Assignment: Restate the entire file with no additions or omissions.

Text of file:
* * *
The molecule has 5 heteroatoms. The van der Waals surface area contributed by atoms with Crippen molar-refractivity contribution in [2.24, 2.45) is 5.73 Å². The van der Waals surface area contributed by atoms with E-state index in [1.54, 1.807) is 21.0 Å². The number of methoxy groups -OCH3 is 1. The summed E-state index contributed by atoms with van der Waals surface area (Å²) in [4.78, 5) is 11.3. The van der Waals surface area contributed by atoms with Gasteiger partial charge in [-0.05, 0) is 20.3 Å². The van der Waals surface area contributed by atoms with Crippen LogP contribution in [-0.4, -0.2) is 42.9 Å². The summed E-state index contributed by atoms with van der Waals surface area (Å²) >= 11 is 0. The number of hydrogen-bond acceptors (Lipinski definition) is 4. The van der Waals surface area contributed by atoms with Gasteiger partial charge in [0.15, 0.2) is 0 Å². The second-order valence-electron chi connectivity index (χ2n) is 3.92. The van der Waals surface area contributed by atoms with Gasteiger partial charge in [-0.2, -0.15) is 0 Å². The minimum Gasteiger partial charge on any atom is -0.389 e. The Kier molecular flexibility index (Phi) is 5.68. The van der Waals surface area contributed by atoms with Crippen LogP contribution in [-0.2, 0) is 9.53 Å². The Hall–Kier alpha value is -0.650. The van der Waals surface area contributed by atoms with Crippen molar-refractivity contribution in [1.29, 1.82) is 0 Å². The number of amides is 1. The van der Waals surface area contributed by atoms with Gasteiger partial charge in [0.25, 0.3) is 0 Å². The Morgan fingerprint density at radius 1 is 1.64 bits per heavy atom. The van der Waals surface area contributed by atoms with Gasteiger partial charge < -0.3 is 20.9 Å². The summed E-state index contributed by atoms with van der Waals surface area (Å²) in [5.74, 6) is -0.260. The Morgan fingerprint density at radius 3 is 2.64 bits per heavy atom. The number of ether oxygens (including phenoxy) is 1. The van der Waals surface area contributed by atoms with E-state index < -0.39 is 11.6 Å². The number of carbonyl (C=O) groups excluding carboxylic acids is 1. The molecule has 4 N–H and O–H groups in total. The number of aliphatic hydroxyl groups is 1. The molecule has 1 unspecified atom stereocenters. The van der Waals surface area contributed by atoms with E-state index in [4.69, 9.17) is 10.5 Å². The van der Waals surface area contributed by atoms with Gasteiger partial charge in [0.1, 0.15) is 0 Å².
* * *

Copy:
The molecule has 5 heteroatoms. The van der Waals surface area contributed by atoms with Crippen molar-refractivity contribution in [2.24, 2.45) is 5.73 Å². The van der Waals surface area contributed by atoms with E-state index in [1.54, 1.807) is 21.0 Å². The number of methoxy groups -OCH3 is 1. The summed E-state index contributed by atoms with van der Waals surface area (Å²) in [4.78, 5) is 11.3. The van der Waals surface area contributed by atoms with Gasteiger partial charge in [-0.05, 0) is 20.3 Å². The van der Waals surface area contributed by atoms with Crippen LogP contribution in [-0.4, -0.2) is 42.9 Å². The summed E-state index contributed by atoms with van der Waals surface area (Å²) >= 11 is 0. The number of hydrogen-bond acceptors (Lipinski definition) is 4. The van der Waals surface area contributed by atoms with Gasteiger partial charge in [0.15, 0.2) is 0 Å². The second-order valence-electron chi connectivity index (χ2n) is 3.92. The van der Waals surface area contributed by atoms with Gasteiger partial charge in [-0.2, -0.15) is 0 Å². The minimum Gasteiger partial charge on any atom is -0.389 e. The Kier molecular flexibility index (Phi) is 5.68. The van der Waals surface area contributed by atoms with Crippen LogP contribution in [-0.2, 0) is 9.53 Å². The Hall–Kier alpha value is -0.650. The van der Waals surface area contributed by atoms with Crippen molar-refractivity contribution in [1.29, 1.82) is 0 Å². The number of amides is 1. The van der Waals surface area contributed by atoms with Gasteiger partial charge in [0.25, 0.3) is 0 Å². The Morgan fingerprint density at radius 1 is 1.64 bits per heavy atom. The van der Waals surface area contributed by atoms with Gasteiger partial charge < -0.3 is 20.9 Å². The summed E-state index contributed by atoms with van der Waals surface area (Å²) in [5.74, 6) is -0.260. The Morgan fingerprint density at radius 3 is 2.64 bits per heavy atom. The number of ether oxygens (including phenoxy) is 1. The van der Waals surface area contributed by atoms with E-state index < -0.39 is 11.6 Å². The number of carbonyl (C=O) groups excluding carboxylic acids is 1. The molecule has 4 N–H and O–H groups in total. The number of aliphatic hydroxyl groups is 1. The molecule has 1 unspecified atom stereocenters. The van der Waals surface area contributed by atoms with E-state index in [4.69, 9.17) is 10.5 Å². The van der Waals surface area contributed by atoms with Gasteiger partial charge in [0.1, 0.15) is 0 Å².